USGS IPA: Wireless Emergency Alerting and ShakeAlert Message Testing

  • Fischer, Laura (PI)

Grants and Contracts Details


The delivery of messages through the Wireless Emergency Alert (WEA) component of the FEMA Integrated Public Alert and Warning System (IPAWS), as well as testing the overall ShakeAlert message, are key social science research questions to be addressed by the ShakeAlert community. As one of key research questions of ShakeAlert, the message delivered to end users is critical. The Warning Message Focus Group (WMFG) convened by the ShakeAlert Joint Committee for Communication, Education, and Outreach (JCCEO) in 2017 developed a ShakeAlert for cell phones (including functions such as sound, text, tone, and voice) based on a solid research-based foundation. One of the key recommendations from the WMFG is that the next step is to test the efficacy of the message. Prior WEA message testing has been based upon think alouds, focus groups, and survey research to identify individual perceptions, cognitions, and behavioral intent in response to a short message. Threats included in early testing included a radiological event, active shooter, and tsunami. Earthquake Early Warnings (EEW) differ from a longer notice event (that is, those with more than a few seconds before taking action) suggesting that goal of EEW message testing should not be exclusively focused on message interpretation. Instead, this work should investigate how quickly end users can read, process, and act (appropriately) in response to a ShakeAlert. While there is certain value in asking end users what they think about a message, a better measure of cognition and action focuses on message comprehension and the actions that follow. Message length and the ability to include illustrative content are likely to be key as well as having pre-experiment awareness of how to act when a message is received. 1. Searching and evaluating current literature: The IPA extends to a brief literature review, to determine if any new findings have been developed since the initial literature review on messaging was aggregated in 2017. 2. Develop a Research Plan: including methods, analysis, and publication of results. As co-researcher, Dr. Fischer will develop a research plan to answer a fundamental question(s) for the ShakeAlert program: 1. Is the current message for ShakeAlert effective for inducing the correct protective action in users taking into consideration reading time, processing, behavioral action, under a set of specific conditions? If not, what modifications can be made to optimize the ShakeAlert for its intended purpose?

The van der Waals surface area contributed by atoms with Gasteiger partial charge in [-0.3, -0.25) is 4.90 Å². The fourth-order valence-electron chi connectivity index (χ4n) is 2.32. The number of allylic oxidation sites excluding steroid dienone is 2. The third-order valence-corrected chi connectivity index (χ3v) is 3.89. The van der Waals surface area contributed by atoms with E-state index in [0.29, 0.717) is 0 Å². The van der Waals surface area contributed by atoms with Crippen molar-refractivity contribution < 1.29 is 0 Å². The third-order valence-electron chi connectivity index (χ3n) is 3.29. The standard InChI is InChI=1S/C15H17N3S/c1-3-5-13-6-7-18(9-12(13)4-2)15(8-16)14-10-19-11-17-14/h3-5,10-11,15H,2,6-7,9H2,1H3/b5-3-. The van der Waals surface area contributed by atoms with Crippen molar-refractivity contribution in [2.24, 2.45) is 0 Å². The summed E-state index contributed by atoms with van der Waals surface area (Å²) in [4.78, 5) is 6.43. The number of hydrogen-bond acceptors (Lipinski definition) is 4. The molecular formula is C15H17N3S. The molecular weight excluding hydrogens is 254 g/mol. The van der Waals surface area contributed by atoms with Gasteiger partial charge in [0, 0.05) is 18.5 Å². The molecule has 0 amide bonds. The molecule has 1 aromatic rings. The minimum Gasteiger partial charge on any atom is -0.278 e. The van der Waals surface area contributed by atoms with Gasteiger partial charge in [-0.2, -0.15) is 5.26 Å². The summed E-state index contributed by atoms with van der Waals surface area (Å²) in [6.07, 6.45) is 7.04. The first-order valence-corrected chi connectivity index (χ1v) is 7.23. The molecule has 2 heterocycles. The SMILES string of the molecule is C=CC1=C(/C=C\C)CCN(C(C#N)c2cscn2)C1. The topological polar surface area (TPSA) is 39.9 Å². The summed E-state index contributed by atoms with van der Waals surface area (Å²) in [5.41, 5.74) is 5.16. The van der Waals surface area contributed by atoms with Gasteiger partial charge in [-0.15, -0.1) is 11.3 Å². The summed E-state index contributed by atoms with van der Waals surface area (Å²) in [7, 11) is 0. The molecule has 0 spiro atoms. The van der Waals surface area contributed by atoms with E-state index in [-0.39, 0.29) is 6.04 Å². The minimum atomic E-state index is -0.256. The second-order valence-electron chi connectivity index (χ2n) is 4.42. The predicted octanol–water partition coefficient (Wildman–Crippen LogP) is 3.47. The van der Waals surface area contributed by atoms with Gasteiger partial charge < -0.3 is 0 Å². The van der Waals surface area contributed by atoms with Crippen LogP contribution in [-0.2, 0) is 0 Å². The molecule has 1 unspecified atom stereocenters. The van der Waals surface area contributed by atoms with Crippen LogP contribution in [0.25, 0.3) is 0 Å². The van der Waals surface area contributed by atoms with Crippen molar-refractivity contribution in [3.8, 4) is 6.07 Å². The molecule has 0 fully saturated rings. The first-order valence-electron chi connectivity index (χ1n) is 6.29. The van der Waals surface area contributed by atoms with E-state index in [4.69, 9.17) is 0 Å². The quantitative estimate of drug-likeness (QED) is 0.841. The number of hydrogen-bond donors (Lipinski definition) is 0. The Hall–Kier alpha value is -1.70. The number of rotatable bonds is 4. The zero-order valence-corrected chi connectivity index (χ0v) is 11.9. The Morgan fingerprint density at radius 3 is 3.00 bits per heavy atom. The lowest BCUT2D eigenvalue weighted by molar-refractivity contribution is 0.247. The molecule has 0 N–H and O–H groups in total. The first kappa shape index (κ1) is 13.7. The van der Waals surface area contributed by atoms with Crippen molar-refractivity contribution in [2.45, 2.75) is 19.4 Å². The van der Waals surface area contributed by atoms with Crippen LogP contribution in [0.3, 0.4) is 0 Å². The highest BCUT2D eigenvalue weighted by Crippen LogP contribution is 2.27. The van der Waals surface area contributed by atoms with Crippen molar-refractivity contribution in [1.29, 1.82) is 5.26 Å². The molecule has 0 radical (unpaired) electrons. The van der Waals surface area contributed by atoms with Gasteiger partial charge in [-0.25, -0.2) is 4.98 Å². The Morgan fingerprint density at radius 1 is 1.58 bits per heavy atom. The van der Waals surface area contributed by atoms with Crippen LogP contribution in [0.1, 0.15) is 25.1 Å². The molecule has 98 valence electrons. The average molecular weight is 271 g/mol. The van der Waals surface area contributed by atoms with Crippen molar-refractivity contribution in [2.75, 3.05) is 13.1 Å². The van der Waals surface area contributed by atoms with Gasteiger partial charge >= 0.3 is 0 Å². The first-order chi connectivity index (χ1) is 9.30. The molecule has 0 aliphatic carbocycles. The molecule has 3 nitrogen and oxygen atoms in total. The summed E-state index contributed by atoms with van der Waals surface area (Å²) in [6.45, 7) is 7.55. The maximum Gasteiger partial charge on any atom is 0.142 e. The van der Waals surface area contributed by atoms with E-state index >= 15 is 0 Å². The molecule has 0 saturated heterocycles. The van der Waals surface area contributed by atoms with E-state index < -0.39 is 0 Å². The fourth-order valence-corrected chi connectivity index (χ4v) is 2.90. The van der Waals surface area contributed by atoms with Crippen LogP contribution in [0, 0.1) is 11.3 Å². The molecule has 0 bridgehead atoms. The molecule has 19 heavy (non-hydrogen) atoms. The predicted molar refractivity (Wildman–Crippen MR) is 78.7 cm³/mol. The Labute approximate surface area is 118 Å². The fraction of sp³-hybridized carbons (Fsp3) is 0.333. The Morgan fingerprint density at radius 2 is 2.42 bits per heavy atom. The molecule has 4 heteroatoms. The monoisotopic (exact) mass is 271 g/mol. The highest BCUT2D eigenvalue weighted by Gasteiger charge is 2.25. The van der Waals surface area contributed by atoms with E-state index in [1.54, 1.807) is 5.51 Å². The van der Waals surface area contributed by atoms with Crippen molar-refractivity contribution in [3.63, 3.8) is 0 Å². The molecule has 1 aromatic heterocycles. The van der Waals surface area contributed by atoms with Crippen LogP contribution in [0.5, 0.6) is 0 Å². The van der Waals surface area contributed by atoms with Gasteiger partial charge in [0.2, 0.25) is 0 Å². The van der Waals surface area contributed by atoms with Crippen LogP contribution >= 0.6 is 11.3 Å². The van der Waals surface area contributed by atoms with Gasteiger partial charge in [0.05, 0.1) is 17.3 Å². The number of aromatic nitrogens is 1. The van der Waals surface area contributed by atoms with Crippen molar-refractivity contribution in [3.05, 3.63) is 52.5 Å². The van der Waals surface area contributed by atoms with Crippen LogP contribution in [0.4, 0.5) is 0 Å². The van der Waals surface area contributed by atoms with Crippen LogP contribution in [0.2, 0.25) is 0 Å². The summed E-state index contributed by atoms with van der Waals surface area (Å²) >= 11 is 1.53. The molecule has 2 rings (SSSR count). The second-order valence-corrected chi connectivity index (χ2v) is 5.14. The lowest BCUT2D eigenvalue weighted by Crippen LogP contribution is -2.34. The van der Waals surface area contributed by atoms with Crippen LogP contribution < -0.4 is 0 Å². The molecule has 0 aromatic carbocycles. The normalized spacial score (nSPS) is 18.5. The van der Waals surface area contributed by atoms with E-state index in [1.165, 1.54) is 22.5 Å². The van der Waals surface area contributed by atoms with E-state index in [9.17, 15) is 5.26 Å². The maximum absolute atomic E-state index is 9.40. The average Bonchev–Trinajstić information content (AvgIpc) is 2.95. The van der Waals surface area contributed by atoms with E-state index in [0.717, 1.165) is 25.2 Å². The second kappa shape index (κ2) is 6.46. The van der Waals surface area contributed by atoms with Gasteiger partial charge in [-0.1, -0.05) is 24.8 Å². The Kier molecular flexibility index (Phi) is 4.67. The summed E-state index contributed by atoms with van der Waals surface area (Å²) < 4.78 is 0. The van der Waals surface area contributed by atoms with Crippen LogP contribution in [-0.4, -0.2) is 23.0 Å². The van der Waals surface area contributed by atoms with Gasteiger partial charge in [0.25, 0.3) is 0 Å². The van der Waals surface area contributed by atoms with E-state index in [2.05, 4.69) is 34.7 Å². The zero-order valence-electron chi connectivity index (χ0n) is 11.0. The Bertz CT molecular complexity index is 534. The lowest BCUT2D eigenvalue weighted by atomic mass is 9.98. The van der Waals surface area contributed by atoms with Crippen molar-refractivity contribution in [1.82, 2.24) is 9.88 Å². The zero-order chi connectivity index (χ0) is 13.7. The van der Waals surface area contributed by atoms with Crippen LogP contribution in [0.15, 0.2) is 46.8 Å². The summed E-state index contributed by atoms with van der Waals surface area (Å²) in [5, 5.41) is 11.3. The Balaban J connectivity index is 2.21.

Effective start/end date4/3/193/31/20


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